Food habits: Invertivore/detritivore; main food items include terrestrial and aquatic insects, along with bottom ooze diatoms (Goldstein and Simon 1999). Omnivorous; in Des Moines River, Iowa, its summer diet was bottom ooze (68% of volume), aquatic nymphs and larvae, Ephemeroptera nymphs, Tricoptera larvae, adult terrestrial insects, adult and emerging Ephemeroptera, dipterans, corixids, and a small amount of plant material (Starrett 1950b; Becker 1983). In late summer, more surface-oriented feeding behavior (adult aquatic and terrestrial insects) noted by Gillen and Hart (1980).
Growth: In Kansas, achieves most of its growth during the first year of life. Length of 10.5 mm reported for the size of the sand shiner at time of scale formation. Young-of-year 20-24 mm (0.79-0.95) TL appeared in Kansas collections in May and June, probably representing the progeny of very early spawners; larger numbers of young-of-year, 25-34 mm, first appeared in the September and December collections (Summerfelt and Minckley 1969). Becker (1983) notes a sample from a breeding population collected from Cedar Creek (Ozaukee County) on 1 August 1963, consisted of 5 males and five females in age-group III, from 66-72 mm TL, having the following calculated lengths at the annuli: 1 – 38.7 mm (1.52 in); 2 – 56.0 mm (2.20 in); and 3 – 68.7 mm (2.71 in). The third annulus was in the process of being placed.
Phylogeny and morphologically similar fishes
Closely resembles Arkansas River shiner (N. girardi) and can be distinguished from that species by the ovate pectoral fin (falcate in N. girardi); each lateral line pore accented with paired melanophores that may create the appearance of a thin midlateral stripe (present as a few sparse melanophores anteriorly or more commonly absent in N. girardi); and usually 7 anal fin rays present (usually 8 in N. girardi) (Sublette et al. 1990). Similar to the mimic shiner (Notropis volucellus), ghost shiner (N. buchanani), and river shiner (N. blennius); differing from the first two species by having 7 anal rays versus 8, lack of elevated lateral line scales, a discrete mid-dorsal dark stripe that ends in a wedge-shaped blotch in front of the dorsal fin and a pointed rather than rounded snout; differing from N. blennius in that this species has a 2,4-4,2 pharyngeal teeth count, while N. stramineus has 1,4-4,1 (Robison and Buchanan 1988). Two distinct subspecies recognized by Bailey and Allum (1962). A western form , N. s. missuriensis, and an eastern form, N. s. stramineus. Variation in N. stramineus was studied by Tanyolac (1973) and validity of these subspecies was confirmed.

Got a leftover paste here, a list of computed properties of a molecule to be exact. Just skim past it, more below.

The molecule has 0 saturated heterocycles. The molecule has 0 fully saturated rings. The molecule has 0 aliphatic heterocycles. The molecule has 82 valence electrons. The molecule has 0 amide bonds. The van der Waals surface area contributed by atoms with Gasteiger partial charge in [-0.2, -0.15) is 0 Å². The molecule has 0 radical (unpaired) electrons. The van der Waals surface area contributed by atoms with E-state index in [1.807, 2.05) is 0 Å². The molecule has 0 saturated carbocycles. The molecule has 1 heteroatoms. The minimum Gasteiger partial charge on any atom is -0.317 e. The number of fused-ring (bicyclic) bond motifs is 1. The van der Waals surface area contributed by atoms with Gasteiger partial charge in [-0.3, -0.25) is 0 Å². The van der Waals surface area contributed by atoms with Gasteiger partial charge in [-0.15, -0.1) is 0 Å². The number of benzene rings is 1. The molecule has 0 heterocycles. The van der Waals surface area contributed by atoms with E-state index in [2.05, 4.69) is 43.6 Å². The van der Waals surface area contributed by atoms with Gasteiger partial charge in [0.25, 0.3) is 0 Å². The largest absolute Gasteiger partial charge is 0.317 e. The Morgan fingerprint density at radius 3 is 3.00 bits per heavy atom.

Trematoda (8), Crustacea (1) (Hoffman 1967). Species is a host for the mussel, Lampsilis radiate luteola (O’Dee and Watters 2000).
Commercial or Environmental Importance
Good bioassay animals as they are easy to transport, withstand low oxygen conditions, and will take dry food readily (Gould and Irwin 1962). In Kansas, the life history of the sand shiner has been studied in an effort to aid in monitoring the effects of pesticides on the ichthyofauna of the Smokey River Basin (Summerfelt and Minckley 1969).